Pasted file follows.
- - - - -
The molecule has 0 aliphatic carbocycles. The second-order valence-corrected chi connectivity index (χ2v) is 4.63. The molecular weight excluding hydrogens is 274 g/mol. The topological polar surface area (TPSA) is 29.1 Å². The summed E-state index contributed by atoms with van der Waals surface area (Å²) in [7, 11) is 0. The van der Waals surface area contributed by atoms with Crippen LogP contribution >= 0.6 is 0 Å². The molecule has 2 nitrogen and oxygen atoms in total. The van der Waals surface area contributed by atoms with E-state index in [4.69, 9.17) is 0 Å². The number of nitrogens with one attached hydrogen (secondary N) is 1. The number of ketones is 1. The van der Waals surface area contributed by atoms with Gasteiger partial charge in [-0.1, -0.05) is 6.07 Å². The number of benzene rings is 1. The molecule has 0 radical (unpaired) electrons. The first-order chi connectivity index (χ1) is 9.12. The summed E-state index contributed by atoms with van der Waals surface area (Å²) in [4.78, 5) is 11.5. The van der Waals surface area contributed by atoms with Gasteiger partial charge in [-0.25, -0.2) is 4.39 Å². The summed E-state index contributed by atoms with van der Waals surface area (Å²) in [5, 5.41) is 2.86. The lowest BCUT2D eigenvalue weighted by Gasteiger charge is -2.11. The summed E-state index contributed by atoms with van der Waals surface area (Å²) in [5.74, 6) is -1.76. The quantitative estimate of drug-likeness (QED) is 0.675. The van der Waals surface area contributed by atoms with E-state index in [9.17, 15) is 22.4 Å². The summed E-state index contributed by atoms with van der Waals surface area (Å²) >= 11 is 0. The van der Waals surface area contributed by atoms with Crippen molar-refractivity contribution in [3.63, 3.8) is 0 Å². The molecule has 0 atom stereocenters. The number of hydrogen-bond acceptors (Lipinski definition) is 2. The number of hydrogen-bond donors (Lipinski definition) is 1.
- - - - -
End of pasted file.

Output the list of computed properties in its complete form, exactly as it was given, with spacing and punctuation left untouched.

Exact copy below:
The molecule has 0 aliphatic carbocycles. The second-order valence-corrected chi connectivity index (χ2v) is 4.63. The molecular weight excluding hydrogens is 274 g/mol. The topological polar surface area (TPSA) is 29.1 Å². The summed E-state index contributed by atoms with van der Waals surface area (Å²) in [7, 11) is 0. The van der Waals surface area contributed by atoms with Crippen LogP contribution >= 0.6 is 0 Å². The molecule has 2 nitrogen and oxygen atoms in total. The van der Waals surface area contributed by atoms with E-state index in [4.69, 9.17) is 0 Å². The number of nitrogens with one attached hydrogen (secondary N) is 1. The number of ketones is 1. The van der Waals surface area contributed by atoms with Gasteiger partial charge in [-0.1, -0.05) is 6.07 Å². The number of benzene rings is 1. The molecule has 0 radical (unpaired) electrons. The first-order chi connectivity index (χ1) is 9.12. The summed E-state index contributed by atoms with van der Waals surface area (Å²) in [4.78, 5) is 11.5. The van der Waals surface area contributed by atoms with Gasteiger partial charge in [-0.25, -0.2) is 4.39 Å². The summed E-state index contributed by atoms with van der Waals surface area (Å²) in [5, 5.41) is 2.86. The lowest BCUT2D eigenvalue weighted by Gasteiger charge is -2.11. The summed E-state index contributed by atoms with van der Waals surface area (Å²) in [5.74, 6) is -1.76. The quantitative estimate of drug-likeness (QED) is 0.675. The van der Waals surface area contributed by atoms with E-state index in [9.17, 15) is 22.4 Å². The summed E-state index contributed by atoms with van der Waals surface area (Å²) >= 11 is 0. The van der Waals surface area contributed by atoms with Crippen molar-refractivity contribution in [3.63, 3.8) is 0 Å². The molecule has 0 atom stereocenters. The number of hydrogen-bond acceptors (Lipinski definition) is 2. The number of hydrogen-bond donors (Lipinski definition) is 1.